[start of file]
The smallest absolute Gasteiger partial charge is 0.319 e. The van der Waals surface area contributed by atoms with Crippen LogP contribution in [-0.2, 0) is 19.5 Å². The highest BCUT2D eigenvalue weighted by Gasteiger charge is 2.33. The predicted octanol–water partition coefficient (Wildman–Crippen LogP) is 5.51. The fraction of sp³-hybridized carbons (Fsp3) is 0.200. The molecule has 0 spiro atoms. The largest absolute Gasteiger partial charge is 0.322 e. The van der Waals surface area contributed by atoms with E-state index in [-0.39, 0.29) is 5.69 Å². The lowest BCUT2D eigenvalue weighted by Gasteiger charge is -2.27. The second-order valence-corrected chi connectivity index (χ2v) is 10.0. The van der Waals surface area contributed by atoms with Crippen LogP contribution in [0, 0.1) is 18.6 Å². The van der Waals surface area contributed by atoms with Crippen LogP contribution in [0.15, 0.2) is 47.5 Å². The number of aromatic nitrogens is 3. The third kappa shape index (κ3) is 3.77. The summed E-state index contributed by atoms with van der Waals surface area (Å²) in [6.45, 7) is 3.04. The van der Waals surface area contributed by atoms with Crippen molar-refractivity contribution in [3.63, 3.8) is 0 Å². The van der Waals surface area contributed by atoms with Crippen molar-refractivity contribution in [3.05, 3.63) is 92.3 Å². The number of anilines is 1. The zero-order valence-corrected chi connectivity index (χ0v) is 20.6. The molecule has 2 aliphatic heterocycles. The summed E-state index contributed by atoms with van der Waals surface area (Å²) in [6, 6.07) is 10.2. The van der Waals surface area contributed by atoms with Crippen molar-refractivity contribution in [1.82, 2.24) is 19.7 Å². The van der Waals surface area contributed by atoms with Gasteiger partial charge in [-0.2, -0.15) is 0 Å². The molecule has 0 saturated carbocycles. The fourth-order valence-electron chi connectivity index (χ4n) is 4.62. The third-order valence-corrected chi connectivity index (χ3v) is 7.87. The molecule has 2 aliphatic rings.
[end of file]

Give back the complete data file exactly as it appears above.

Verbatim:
The smallest absolute Gasteiger partial charge is 0.319 e. The van der Waals surface area contributed by atoms with Crippen LogP contribution in [-0.2, 0) is 19.5 Å². The highest BCUT2D eigenvalue weighted by Gasteiger charge is 2.33. The predicted octanol–water partition coefficient (Wildman–Crippen LogP) is 5.51. The fraction of sp³-hybridized carbons (Fsp3) is 0.200. The molecule has 0 spiro atoms. The largest absolute Gasteiger partial charge is 0.322 e. The van der Waals surface area contributed by atoms with E-state index in [-0.39, 0.29) is 5.69 Å². The lowest BCUT2D eigenvalue weighted by Gasteiger charge is -2.27. The second-order valence-corrected chi connectivity index (χ2v) is 10.0. The van der Waals surface area contributed by atoms with Crippen LogP contribution in [0, 0.1) is 18.6 Å². The van der Waals surface area contributed by atoms with Crippen LogP contribution in [0.15, 0.2) is 47.5 Å². The number of aromatic nitrogens is 3. The third kappa shape index (κ3) is 3.77. The summed E-state index contributed by atoms with van der Waals surface area (Å²) in [6.45, 7) is 3.04. The van der Waals surface area contributed by atoms with Crippen molar-refractivity contribution in [3.63, 3.8) is 0 Å². The van der Waals surface area contributed by atoms with Crippen molar-refractivity contribution in [3.05, 3.63) is 92.3 Å². The number of anilines is 1. The zero-order valence-corrected chi connectivity index (χ0v) is 20.6. The molecule has 2 aliphatic heterocycles. The summed E-state index contributed by atoms with van der Waals surface area (Å²) in [6, 6.07) is 10.2. The van der Waals surface area contributed by atoms with Crippen molar-refractivity contribution in [1.82, 2.24) is 19.7 Å². The van der Waals surface area contributed by atoms with Gasteiger partial charge in [-0.2, -0.15) is 0 Å². The molecule has 0 saturated carbocycles. The fourth-order valence-electron chi connectivity index (χ4n) is 4.62. The third-order valence-corrected chi connectivity index (χ3v) is 7.87. The molecule has 2 aliphatic rings.